Giant reed (Arundo donax L.) (Figure 1) is a tall perennial grass native to Asia and widespread throughout the Mediterranean region. It has been cultivated for use as building material, erosion control, and windbreak throughout the Middle East and Mediterranean region for thousands of years, and is currently widespread in southern Europe, Northern Africa, the Middle East, Australia, South America, and North America. The majority of commercially produced giant reed is grown in the Mediterranean to make reeds for musical instruments.
In the 1820s, it was introduced in California for erosion control, but has since escaped and become a major invasive weed problem in California and Texas watersheds. Giant reed can be found throughout the southern United States and as far north as Maryland, but the date and location of its initial introduction in the eastern United States is unknown.
With renewed interest in bioenergy production in the United States and throughout the world, giant reed is receiving considerable attention because of its ability to quickly accumulate high amounts of biomass. In Florida, mineral soils in the southern part of the state, which are also used for sugarcane production, have been proposed for potential giant reed production. However, giant reed has been reported as having a high invasive potential in Florida based on the widespread distribution of its propagules and inherent weedy characteristics. Although giant reed has been present in parts of Florida for many years, it has not become a problem species in south Florida where it is nonnative. However, because of giant reed's growth characteristics, competitive ability, and potential risk of future invasions, it should be monitored closely if introduced as a bioenergy crop.
Biology and Identification
Giant reed is a large, clumping, perennial grass with hollow stems that are 1/4 to 2 inches thick (Figure 2). The stems have a cane-like (Figure 3) appearance that is similar to bamboo. Mature stands are typically 12 to 16 feet in height, but stands over 20 feet high have been reported. Leaves typically have a stiff or erect habit, are alternate, and, at maturity, are about 2 inches wide and 24 to 36 inches long. Leaves have smooth surfaces, are rounded at the base, and taper to a long point (Figure 4). The ligules are large and papery with small hairs along the margin. Leaf color is typically blue-green, but in some clones the immature leaves range from variegated to almost complete white (Figure 5). The underground portion of giant reed consists of an extensive network of rhizomes and fibrous tap roots. Rhizomes and root masses are light brown in color (Figure 6). The inflorescence is an erect feathery spike 1 to 2 feet long ranging from whitish to brown in color depending on maturity (Figure 7). Spikelets are stalked and solitary and the flowers have long silky awns. Although giant reed can produce seed under some conditions, there is no evidence that the seeds are viable. Consequently, reproduction is strictly from stalk and rhizome pieces. Giant reed can grow from rhizome fragments as small as 1 inch.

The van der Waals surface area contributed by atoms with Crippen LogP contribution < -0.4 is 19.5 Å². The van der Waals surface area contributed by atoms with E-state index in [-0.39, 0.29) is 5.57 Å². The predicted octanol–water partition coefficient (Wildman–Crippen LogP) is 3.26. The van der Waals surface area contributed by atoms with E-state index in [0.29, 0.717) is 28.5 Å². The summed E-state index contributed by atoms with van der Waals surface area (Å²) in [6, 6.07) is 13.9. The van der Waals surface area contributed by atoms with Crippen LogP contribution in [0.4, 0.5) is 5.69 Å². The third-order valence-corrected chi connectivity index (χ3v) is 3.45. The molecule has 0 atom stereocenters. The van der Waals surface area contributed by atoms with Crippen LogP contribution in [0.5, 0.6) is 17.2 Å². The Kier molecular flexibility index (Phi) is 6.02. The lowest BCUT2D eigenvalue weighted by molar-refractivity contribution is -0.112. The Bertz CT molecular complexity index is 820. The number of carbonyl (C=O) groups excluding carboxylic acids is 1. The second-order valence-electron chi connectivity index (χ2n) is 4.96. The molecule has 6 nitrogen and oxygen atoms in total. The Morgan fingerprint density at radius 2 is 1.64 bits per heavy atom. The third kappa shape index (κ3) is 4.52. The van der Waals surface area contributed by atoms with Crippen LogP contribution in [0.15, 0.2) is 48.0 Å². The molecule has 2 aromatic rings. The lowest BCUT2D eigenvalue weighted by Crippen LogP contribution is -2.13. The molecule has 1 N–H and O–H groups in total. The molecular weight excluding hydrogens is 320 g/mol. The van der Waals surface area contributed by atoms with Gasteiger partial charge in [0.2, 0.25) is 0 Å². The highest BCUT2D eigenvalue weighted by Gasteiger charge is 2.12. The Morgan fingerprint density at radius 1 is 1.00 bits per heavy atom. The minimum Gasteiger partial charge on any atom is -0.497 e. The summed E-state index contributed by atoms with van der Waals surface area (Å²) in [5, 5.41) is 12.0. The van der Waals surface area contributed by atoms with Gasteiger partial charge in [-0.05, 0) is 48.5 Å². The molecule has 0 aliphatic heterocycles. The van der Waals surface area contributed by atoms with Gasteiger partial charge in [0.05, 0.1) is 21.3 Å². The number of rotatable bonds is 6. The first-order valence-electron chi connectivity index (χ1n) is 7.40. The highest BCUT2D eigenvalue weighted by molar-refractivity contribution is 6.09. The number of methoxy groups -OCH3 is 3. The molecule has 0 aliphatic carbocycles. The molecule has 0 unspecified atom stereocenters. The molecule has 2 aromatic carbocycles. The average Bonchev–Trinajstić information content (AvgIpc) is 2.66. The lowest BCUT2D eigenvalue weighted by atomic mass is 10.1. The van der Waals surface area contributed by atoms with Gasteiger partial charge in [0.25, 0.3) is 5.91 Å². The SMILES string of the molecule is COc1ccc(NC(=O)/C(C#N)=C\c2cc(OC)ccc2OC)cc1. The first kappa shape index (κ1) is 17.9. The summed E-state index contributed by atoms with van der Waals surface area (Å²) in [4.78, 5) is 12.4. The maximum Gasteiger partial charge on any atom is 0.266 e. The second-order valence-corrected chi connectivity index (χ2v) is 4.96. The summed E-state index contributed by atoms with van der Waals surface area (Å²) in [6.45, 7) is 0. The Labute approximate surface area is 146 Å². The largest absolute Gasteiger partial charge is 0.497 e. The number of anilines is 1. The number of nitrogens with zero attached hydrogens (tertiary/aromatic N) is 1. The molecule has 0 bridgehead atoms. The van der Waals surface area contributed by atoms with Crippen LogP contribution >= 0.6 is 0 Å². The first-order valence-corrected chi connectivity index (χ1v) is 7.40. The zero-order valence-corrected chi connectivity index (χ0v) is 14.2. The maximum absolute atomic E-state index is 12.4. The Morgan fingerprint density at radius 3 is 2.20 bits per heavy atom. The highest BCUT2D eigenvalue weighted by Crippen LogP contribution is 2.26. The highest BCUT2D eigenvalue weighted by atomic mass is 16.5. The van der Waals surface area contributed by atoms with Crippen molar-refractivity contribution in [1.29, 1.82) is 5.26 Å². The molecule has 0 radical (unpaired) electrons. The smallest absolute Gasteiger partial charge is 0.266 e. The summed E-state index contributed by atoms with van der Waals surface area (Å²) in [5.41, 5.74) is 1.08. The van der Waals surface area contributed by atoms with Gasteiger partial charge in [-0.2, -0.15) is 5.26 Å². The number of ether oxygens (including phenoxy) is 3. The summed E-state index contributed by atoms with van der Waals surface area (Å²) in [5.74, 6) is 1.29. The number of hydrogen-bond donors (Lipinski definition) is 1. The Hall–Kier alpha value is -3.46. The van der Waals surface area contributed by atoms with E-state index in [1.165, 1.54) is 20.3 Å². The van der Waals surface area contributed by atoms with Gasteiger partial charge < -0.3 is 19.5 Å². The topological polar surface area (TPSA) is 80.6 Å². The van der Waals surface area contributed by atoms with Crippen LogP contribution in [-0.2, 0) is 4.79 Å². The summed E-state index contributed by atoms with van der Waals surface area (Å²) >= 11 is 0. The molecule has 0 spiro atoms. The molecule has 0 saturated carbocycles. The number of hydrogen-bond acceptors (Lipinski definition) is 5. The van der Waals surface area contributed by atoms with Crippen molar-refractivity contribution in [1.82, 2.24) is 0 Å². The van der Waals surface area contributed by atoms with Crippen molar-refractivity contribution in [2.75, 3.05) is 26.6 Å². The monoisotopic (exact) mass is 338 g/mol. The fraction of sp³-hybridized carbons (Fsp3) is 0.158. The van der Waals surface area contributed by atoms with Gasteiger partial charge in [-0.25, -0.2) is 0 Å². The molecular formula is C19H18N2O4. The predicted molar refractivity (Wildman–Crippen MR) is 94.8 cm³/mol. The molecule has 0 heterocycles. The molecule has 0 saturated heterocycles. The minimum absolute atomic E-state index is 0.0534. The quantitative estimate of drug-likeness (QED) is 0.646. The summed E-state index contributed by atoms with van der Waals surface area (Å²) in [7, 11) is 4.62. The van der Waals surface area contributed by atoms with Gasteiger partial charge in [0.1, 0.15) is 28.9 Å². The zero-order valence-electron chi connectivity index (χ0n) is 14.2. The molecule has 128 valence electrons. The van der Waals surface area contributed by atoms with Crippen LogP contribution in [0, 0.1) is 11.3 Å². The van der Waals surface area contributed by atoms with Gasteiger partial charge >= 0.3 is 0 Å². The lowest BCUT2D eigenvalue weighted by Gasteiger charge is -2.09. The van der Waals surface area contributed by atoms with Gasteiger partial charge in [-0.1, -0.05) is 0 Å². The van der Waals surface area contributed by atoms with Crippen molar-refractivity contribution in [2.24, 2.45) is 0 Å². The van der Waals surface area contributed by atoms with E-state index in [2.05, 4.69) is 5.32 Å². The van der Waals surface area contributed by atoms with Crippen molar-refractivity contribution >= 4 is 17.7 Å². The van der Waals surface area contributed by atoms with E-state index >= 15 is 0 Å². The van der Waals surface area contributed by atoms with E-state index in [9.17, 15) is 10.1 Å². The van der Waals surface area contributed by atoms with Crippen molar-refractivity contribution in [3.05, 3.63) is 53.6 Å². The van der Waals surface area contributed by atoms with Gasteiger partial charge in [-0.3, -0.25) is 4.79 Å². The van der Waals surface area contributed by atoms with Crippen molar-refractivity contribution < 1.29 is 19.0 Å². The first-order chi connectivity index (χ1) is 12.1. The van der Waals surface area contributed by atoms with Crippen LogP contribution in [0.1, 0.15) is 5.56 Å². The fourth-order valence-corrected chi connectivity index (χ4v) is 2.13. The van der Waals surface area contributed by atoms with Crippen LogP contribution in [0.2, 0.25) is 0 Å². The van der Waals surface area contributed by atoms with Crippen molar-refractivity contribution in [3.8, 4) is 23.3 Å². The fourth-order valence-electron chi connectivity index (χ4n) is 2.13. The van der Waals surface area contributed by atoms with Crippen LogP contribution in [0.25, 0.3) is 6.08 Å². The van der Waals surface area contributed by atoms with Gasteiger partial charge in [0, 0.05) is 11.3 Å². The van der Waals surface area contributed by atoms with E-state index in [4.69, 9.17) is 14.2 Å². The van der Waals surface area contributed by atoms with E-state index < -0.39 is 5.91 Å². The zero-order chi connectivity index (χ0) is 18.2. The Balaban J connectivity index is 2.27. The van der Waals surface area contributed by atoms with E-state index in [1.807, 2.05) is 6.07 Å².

Common reed (Phragmites australis) (Figure 8) may be mistaken for giant reed but is typically smaller in stature and has a looser silvery-tan inflorescence.
Giant reed prefers wet conditions but can be found in areas ranging from moist, well-drained soils to areas with a water table near the surface. It is also commonly found along roadsides and stream banks. Once established in wetland and riparian habitats, giant reed produces monotypic stands that displace native species. Dead and dry stands can pose a fire hazard. Giant reed also interferes with rivers and lakes by increasing sedimentation and narrowing water channels, which leads to flooding and erosion.
Giant reed growth can be greatly suppressed by repeated close mowing. To prevent regrowth, mown plant material should be removed from the site. Repeated tillage can also be used to deplete root and rhizome masses, but care should be taken to avoid spreading rhizomes to uninfested areas. The key to eradicating established populations of giant reed is killing the root and rhizome mass. This requires treating the plant with a systemic herbicide at appropriate times of the year to ensure translocation to the roots and rhizomes. Glyphosate (2 to 5% solution) applied to leaves after the crop has flowered has been effective in California. Additionally, applications of imazapyr (Arsenal, and others) at 2% or imazapyr 0.5% + glyphosate at 2% may also be effective. Regardless of which herbicide is used, repeat applications will likely be necessary. Cut-stem treatments can be effective if glyphosate is applied within minutes of cutting the stem. When controlling giant reed with herbicides in aquatic areas, make sure that the product is registered for this use. In the sugarcane production region of south Florida, where giant reed has a high invasive potential, currently labeled sugarcane grass herbicides (asulam and trifloxysulfuron) will not provide complete control of potential escapes in the crop. This indicates that selective control and containment of established or aggressively spreading giant reed with currently available sugarcane grass herbicides will not be an option.
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